December 21, 1989
A city formerly closed to foreigners in Soviet Armenia could become the city’s fourth Sister City under a recommendation from the Board of Directors.
Byurakan, Armenia, a town of 25,000 people that was previously not even listed on maps, was proposed Tuesday by the board. The town is in the Caucasus Mountains and is well known as a scientific center and for its observatory, said Charles Papas, a professor of electrical engineering at Caltech.
The Armenian city would join the ranks of Ludwigshafen in West Germany, Mishima in Japan and Jarvenpaa in Finland, if the city’s Sister City Committee approves the choice. Director Bill Paparian suggested that the decision be made by May.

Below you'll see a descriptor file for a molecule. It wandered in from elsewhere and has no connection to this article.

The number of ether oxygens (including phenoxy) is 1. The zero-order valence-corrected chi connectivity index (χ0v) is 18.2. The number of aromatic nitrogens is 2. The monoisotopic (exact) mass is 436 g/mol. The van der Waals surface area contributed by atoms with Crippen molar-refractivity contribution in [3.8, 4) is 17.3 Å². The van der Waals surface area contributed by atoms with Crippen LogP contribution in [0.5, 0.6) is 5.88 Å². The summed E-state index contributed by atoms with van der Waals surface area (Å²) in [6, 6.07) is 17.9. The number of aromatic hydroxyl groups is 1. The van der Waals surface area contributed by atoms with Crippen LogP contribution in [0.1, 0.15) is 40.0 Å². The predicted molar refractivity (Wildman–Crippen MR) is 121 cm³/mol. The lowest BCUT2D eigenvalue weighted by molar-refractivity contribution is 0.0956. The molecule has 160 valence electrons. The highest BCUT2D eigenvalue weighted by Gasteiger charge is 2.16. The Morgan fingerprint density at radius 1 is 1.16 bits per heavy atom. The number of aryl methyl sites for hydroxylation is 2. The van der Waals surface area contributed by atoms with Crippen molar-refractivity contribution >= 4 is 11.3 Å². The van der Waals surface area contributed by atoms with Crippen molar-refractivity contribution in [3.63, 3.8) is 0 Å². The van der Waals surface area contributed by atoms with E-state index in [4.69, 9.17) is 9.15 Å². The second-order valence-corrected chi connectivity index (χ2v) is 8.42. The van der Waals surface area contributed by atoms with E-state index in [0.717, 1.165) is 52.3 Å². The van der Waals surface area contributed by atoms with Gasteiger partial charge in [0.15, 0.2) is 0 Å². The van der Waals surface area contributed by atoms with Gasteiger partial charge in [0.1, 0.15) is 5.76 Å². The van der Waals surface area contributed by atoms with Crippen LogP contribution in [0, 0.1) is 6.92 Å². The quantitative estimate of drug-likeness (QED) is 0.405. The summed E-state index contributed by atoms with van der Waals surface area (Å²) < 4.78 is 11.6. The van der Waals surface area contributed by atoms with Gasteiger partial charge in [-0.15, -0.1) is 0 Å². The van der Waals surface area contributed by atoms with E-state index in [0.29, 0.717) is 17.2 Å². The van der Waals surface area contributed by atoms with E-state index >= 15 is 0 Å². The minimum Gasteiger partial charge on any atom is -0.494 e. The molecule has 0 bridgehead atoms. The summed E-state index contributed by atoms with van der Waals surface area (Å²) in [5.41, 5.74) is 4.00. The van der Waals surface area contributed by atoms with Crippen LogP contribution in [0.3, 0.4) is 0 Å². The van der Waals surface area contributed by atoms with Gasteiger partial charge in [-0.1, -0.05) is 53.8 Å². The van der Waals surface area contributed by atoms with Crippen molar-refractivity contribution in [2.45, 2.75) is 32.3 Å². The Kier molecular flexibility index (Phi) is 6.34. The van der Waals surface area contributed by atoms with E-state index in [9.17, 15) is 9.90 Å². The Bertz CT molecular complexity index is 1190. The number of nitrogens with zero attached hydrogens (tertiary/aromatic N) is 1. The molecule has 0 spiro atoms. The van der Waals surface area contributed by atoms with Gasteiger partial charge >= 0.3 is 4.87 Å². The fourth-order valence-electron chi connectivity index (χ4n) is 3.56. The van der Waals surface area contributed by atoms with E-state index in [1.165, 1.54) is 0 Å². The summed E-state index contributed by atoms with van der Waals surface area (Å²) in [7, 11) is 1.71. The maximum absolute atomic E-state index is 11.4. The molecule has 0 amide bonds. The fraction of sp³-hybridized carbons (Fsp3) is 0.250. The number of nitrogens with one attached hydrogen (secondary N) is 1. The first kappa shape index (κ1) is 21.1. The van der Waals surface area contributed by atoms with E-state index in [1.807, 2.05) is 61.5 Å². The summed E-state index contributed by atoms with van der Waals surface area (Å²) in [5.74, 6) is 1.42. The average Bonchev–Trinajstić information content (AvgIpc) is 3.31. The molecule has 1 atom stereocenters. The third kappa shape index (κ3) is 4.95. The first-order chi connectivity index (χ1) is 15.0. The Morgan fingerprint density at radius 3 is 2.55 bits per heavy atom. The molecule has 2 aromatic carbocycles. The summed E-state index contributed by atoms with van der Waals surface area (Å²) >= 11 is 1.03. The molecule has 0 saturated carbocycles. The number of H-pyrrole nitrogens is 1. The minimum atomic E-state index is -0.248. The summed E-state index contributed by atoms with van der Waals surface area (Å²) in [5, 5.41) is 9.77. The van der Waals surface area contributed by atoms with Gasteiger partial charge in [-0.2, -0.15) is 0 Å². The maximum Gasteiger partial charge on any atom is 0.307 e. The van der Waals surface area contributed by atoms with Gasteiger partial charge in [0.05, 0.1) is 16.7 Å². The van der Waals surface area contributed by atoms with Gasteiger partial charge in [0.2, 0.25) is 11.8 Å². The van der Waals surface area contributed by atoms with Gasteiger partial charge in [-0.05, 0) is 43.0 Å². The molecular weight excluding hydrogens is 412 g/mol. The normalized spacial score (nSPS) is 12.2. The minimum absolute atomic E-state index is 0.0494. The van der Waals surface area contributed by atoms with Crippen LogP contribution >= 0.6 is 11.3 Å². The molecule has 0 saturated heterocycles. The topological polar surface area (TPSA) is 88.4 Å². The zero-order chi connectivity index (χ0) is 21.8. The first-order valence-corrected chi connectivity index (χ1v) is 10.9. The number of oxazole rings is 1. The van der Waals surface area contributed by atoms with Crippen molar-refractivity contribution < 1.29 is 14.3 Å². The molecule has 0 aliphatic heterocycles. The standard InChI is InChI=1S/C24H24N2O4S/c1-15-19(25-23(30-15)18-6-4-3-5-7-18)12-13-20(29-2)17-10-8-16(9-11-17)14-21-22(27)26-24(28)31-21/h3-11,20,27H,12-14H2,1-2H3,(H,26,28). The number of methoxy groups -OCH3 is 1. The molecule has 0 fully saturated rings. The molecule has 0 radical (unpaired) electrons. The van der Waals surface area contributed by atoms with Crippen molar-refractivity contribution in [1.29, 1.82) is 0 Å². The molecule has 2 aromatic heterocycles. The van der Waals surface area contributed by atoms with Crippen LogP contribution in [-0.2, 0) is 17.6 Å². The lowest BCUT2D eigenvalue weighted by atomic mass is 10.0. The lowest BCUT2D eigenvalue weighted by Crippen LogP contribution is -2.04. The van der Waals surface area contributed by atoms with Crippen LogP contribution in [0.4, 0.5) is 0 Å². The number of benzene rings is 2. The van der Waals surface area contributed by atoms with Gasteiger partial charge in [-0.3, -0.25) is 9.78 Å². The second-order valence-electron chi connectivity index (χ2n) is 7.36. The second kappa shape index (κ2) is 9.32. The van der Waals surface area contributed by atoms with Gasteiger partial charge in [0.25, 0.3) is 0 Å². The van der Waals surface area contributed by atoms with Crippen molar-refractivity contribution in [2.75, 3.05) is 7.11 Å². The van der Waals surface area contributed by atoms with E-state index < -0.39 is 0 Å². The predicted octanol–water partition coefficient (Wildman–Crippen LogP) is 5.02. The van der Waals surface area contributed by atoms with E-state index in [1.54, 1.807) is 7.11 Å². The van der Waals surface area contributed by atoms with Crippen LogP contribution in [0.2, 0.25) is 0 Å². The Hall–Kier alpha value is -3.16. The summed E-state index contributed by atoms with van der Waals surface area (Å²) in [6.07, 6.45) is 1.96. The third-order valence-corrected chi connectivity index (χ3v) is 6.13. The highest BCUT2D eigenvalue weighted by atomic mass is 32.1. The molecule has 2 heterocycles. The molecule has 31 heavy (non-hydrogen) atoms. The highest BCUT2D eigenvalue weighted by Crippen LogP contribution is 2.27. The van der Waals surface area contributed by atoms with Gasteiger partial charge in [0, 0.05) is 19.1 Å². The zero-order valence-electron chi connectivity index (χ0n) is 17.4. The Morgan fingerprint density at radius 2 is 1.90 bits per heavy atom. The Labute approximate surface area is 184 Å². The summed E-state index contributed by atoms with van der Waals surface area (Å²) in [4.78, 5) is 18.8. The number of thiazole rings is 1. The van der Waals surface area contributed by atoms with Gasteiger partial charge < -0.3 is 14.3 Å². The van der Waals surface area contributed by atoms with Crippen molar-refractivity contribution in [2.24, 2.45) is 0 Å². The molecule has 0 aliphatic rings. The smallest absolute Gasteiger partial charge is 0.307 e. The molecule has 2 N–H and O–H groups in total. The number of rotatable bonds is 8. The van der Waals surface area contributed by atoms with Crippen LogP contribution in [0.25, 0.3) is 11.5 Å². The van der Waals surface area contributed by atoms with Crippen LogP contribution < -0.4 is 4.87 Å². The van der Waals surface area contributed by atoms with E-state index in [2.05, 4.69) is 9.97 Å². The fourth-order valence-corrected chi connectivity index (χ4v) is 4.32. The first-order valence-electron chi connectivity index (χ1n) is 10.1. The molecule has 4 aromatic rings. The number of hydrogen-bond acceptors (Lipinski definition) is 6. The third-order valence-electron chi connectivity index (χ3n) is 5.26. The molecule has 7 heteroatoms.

But Anthony Anderson, head of the city’s Sister City Committee, said approval must also be received from Soviet officials in Moscow, who have approved 36 Soviet cities previously.
Committee members also said that the Armenian city may not be an appropriate choice for the program, because of the possible lack of cultural and educational institutions through which visitors are exchanged. But Mayor William Thomson suggested that the relationship with Byurakan might be different–more technical and practical–than previous Sister City exchanges.
Los Angeles Times